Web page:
The endorsement from John Kinnaird, who stood down as president in February, and his predecessor, Jim Walker, could be crucial in swinging the rural vote to the nationalist party.
SNP is leading in the polls and is expected to unseat Labour to lead a coalition administration in the next Parliament.
“An SNP victory on 3 May will be good news for Scotland’s farmers and rural communities,” said Mr Kinnaird. “When Scotland’s farmers succeed, Scotland succeeds.”
Mr Walker also welcomed the SNP’s commitment to farming and the wider rural community.
“Their ideas are refreshing and should help create a platform for a positive future for rural Scotland,” said Mr Walker.
Launching the SNP’s Manifesto for Farming last Wednesday, the party’s rural affairs spokesman, Richard Lochhead, who is expected to become rural affairs minister in the new Parliament, pledged to forge a partnership with farmers to “meet the challenges and grasp the opportunities” which lie ahead.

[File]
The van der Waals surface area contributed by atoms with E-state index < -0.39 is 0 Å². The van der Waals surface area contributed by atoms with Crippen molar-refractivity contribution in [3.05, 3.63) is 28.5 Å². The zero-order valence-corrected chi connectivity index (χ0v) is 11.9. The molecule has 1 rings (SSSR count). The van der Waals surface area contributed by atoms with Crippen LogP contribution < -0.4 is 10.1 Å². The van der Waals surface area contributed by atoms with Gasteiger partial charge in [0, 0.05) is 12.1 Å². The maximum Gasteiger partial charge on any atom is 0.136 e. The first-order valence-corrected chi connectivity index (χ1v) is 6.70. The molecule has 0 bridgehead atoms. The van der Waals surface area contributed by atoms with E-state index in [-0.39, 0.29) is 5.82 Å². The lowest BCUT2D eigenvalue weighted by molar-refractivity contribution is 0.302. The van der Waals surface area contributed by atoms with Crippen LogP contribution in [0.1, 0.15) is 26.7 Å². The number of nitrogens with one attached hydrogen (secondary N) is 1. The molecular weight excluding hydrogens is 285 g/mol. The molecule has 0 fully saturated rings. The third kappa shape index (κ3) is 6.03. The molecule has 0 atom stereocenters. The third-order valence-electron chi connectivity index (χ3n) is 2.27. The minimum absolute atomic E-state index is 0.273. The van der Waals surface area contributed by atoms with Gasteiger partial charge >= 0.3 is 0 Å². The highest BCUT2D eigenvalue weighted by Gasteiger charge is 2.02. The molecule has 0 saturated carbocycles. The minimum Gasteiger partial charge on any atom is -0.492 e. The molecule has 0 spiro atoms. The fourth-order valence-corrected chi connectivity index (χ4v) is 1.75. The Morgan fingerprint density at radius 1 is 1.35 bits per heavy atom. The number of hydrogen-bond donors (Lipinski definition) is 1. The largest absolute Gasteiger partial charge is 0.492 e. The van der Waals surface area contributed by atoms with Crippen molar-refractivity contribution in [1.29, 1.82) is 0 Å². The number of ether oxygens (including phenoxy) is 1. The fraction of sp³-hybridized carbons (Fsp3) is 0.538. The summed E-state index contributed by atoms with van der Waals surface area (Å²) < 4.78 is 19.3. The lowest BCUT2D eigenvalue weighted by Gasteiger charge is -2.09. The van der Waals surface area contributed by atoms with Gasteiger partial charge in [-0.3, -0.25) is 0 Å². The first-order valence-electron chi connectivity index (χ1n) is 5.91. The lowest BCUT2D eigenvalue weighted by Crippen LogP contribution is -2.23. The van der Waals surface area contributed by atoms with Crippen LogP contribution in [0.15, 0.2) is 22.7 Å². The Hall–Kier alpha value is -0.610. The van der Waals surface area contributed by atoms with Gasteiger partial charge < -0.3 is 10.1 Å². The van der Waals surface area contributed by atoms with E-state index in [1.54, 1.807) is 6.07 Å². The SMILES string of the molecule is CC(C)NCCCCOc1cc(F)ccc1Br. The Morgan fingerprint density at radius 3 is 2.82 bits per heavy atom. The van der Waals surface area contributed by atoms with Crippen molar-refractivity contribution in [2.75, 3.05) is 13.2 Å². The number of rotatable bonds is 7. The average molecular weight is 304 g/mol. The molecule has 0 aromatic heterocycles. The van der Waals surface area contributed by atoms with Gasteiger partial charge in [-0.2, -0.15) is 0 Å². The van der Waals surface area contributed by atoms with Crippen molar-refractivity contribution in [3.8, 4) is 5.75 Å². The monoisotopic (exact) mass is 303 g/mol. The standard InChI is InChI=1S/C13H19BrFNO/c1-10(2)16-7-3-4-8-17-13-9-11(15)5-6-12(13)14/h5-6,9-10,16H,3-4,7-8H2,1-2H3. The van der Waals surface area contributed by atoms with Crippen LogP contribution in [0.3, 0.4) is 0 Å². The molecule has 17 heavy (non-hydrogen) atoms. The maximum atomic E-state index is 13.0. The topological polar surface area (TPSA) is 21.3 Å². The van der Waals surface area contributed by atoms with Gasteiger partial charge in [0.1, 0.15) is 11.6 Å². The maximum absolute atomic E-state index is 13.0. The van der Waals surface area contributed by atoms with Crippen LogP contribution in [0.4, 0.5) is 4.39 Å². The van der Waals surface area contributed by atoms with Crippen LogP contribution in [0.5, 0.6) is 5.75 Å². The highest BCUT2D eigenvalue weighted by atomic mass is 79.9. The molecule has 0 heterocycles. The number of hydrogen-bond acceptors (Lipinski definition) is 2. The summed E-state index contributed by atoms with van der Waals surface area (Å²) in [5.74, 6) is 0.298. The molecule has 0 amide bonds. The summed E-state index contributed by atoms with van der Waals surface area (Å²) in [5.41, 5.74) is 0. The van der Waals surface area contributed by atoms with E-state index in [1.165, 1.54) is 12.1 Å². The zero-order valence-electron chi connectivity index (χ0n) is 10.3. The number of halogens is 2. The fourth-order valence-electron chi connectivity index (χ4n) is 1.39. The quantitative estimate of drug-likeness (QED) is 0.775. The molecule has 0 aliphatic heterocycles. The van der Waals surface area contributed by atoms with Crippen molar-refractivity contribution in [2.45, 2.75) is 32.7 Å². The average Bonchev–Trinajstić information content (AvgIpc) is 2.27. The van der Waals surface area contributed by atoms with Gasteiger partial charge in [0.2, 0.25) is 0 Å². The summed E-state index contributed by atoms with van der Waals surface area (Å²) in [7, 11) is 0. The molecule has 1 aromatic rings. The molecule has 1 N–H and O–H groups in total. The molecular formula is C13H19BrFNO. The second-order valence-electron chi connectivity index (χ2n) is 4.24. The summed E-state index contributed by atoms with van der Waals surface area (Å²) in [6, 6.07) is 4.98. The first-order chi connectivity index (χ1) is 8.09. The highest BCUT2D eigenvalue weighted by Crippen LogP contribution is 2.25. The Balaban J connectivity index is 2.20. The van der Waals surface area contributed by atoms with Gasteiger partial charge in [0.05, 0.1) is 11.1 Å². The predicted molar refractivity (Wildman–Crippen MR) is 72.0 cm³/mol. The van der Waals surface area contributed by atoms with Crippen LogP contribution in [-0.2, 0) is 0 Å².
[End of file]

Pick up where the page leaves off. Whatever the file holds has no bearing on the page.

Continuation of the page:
“After eight years of low ambition, it’s time for fresh thinking and a new approach,” he said. “A successful rural economy needs successful agriculture.”
Promises made by SNP include a £10m loan interest initiative for new entrants, the slashing of red tape and bureaucracy (including the merger of the Scottish Environment Protection Agency and Scottish Natural Heritage), reduced penalties for errors in form-filling and action to redress the imbalance of power between supermarkets and primary producers.